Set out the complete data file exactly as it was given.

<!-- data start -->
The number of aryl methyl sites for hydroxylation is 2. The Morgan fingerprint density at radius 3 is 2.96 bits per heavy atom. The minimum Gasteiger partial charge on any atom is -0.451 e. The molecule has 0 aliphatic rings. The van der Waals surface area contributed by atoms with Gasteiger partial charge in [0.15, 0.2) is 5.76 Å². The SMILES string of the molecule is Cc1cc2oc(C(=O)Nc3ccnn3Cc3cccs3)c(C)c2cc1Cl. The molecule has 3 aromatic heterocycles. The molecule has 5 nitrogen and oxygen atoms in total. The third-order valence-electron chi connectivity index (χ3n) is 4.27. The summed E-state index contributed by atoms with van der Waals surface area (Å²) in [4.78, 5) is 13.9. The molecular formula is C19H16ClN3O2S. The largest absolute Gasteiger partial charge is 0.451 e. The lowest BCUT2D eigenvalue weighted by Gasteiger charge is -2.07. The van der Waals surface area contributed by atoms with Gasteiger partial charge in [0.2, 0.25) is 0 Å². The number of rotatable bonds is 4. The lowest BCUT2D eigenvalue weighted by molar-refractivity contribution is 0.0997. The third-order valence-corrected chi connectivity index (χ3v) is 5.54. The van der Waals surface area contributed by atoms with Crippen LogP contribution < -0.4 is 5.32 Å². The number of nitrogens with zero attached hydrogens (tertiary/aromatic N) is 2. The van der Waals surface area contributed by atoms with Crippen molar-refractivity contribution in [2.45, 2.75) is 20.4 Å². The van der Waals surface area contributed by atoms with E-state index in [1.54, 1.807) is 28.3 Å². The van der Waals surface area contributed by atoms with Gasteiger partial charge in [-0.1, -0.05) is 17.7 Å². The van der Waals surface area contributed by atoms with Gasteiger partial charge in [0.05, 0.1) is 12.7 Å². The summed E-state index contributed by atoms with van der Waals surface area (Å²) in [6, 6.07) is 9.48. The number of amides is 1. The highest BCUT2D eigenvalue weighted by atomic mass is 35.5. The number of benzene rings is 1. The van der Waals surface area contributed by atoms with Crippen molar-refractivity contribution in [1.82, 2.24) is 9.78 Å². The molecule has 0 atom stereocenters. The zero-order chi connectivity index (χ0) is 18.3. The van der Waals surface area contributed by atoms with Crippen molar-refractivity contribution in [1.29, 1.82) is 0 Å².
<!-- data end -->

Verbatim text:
The number of aryl methyl sites for hydroxylation is 2. The Morgan fingerprint density at radius 3 is 2.96 bits per heavy atom. The minimum Gasteiger partial charge on any atom is -0.451 e. The molecule has 0 aliphatic rings. The van der Waals surface area contributed by atoms with Gasteiger partial charge in [0.15, 0.2) is 5.76 Å². The SMILES string of the molecule is Cc1cc2oc(C(=O)Nc3ccnn3Cc3cccs3)c(C)c2cc1Cl. The molecule has 3 aromatic heterocycles. The molecule has 5 nitrogen and oxygen atoms in total. The third-order valence-electron chi connectivity index (χ3n) is 4.27. The summed E-state index contributed by atoms with van der Waals surface area (Å²) in [4.78, 5) is 13.9. The molecular formula is C19H16ClN3O2S. The largest absolute Gasteiger partial charge is 0.451 e. The lowest BCUT2D eigenvalue weighted by Gasteiger charge is -2.07. The van der Waals surface area contributed by atoms with Gasteiger partial charge in [0.2, 0.25) is 0 Å². The number of rotatable bonds is 4. The lowest BCUT2D eigenvalue weighted by molar-refractivity contribution is 0.0997. The third-order valence-corrected chi connectivity index (χ3v) is 5.54. The van der Waals surface area contributed by atoms with Crippen LogP contribution < -0.4 is 5.32 Å². The number of nitrogens with zero attached hydrogens (tertiary/aromatic N) is 2. The van der Waals surface area contributed by atoms with Crippen molar-refractivity contribution in [2.45, 2.75) is 20.4 Å². The van der Waals surface area contributed by atoms with E-state index in [1.54, 1.807) is 28.3 Å². The van der Waals surface area contributed by atoms with Gasteiger partial charge in [-0.1, -0.05) is 17.7 Å². The van der Waals surface area contributed by atoms with Gasteiger partial charge in [0.05, 0.1) is 12.7 Å². The summed E-state index contributed by atoms with van der Waals surface area (Å²) in [6, 6.07) is 9.48. The number of amides is 1. The highest BCUT2D eigenvalue weighted by atomic mass is 35.5. The number of benzene rings is 1. The van der Waals surface area contributed by atoms with Crippen molar-refractivity contribution in [1.82, 2.24) is 9.78 Å². The molecule has 0 atom stereocenters. The zero-order chi connectivity index (χ0) is 18.3. The van der Waals surface area contributed by atoms with Crippen molar-refractivity contribution in [1.29, 1.82) is 0 Å².